“But you always find a way to keep me right here waiting… you always find the words to say to keep me right here waiting… and if you chose to walk away, I’d still be right here waiting…”
Feeling his lip curl in a snarl, John pulled the radio from the wall, and dropped the now silent box to the floor.
wwwDean had felt Kwaiya’s eyes on him since he exited the car, but he took Gus at his word that he was harmless. Still, the dark eyes hovering above the scarred face trained on him had the hairs on the back of Dean’s neck at attention.
He’d spent the day driving. The Impala was a gas hog, but she was one of the only places he found peace. The autumn weather had warmed over the last few days and he’d been comfortable with the windows down, filling his still-sore body with some healing breaths.
He’d ended up at the bar, finding it emptier than it had been on Monday. Three beers and a shot of whiskey later, he left, wanting more—wanting to get blind drunk and just forget about this life of his for at least a night—but knowing he had no one to watch his back, no one to haul his ass out of there when he couldn’t drive back to whatever he was calling home for the moment. After driving slowly and carefully enough even Sam would have teased him, he’d pulled over at the constructions site—the newly-built scaffolding reflecting the fading sun like a beacon—and retrieved his cell phone.
He’d programmed John’s hospital room in the day he’d left his father there. Scrolling down the list he paused at his dad’s number, then rolled his lips against his teeth.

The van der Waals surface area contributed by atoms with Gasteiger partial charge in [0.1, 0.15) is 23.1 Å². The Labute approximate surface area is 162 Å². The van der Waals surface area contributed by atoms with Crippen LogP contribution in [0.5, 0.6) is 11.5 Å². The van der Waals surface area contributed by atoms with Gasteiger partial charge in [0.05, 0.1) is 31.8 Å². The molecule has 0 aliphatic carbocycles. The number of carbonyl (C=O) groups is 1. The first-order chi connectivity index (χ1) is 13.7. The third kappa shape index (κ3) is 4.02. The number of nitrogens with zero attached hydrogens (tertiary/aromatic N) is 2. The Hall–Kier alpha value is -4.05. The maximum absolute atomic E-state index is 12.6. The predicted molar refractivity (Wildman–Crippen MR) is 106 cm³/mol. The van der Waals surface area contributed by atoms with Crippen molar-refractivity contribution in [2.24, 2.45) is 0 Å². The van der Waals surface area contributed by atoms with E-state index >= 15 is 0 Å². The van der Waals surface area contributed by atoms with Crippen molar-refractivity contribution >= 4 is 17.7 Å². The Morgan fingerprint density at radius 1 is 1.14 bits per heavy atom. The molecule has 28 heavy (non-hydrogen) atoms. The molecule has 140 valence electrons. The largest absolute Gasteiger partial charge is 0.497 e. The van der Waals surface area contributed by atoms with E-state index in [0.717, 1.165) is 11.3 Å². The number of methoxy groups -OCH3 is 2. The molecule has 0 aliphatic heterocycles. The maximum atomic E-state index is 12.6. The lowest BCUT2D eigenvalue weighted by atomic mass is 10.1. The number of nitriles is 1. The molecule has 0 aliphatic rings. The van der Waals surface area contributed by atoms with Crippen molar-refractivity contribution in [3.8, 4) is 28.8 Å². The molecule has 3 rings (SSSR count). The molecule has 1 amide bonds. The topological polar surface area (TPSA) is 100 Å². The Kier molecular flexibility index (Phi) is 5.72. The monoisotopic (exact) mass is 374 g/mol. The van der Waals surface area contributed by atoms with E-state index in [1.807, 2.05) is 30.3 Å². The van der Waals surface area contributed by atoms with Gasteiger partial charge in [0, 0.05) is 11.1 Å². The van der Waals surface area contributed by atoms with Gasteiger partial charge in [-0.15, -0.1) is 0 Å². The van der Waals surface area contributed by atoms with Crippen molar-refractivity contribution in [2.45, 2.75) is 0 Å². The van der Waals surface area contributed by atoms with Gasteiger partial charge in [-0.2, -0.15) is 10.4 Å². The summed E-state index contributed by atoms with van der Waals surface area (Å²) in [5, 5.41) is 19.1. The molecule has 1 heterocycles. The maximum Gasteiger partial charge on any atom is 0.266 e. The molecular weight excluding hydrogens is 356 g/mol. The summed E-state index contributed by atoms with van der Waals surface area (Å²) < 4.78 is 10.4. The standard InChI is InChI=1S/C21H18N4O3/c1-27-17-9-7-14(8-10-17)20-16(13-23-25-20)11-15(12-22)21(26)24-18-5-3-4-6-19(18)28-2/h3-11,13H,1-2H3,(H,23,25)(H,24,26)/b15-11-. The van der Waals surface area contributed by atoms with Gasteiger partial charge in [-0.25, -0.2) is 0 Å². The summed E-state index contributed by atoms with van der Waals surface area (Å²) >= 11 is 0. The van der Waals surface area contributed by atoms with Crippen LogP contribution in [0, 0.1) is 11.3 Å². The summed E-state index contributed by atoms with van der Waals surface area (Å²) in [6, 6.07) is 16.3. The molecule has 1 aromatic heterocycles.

Not yet… wait ‘till you have something that’s not just a guess.
He scrolled further until he saw Sam’s name and rode out the quick jolt that it gave him. For as much as he complained about having to watch out for his kid brother, for as annoying as Sam’s proclivities could be, he missed the hell out of the little bastard. Closing the phone, he stepped out of the Impala, the creak of the door a familiar companion, and found himself caught in the strange net of the big man’s stare.
Dean saw Kwaiya standing at the far edge of the construction site as if in the act of guarding the building. He raised a hand in greeting, but Kwaiya didn’t move. Nodding to himself, Dean pulled the EMF reader from his jacket pocket and approached the first opening of the building. Stepping through the plastic-covered space between the stud supports, Dean flicked on the meter, resisting the urge to look over his shoulder and locate the figure of the man standing guard.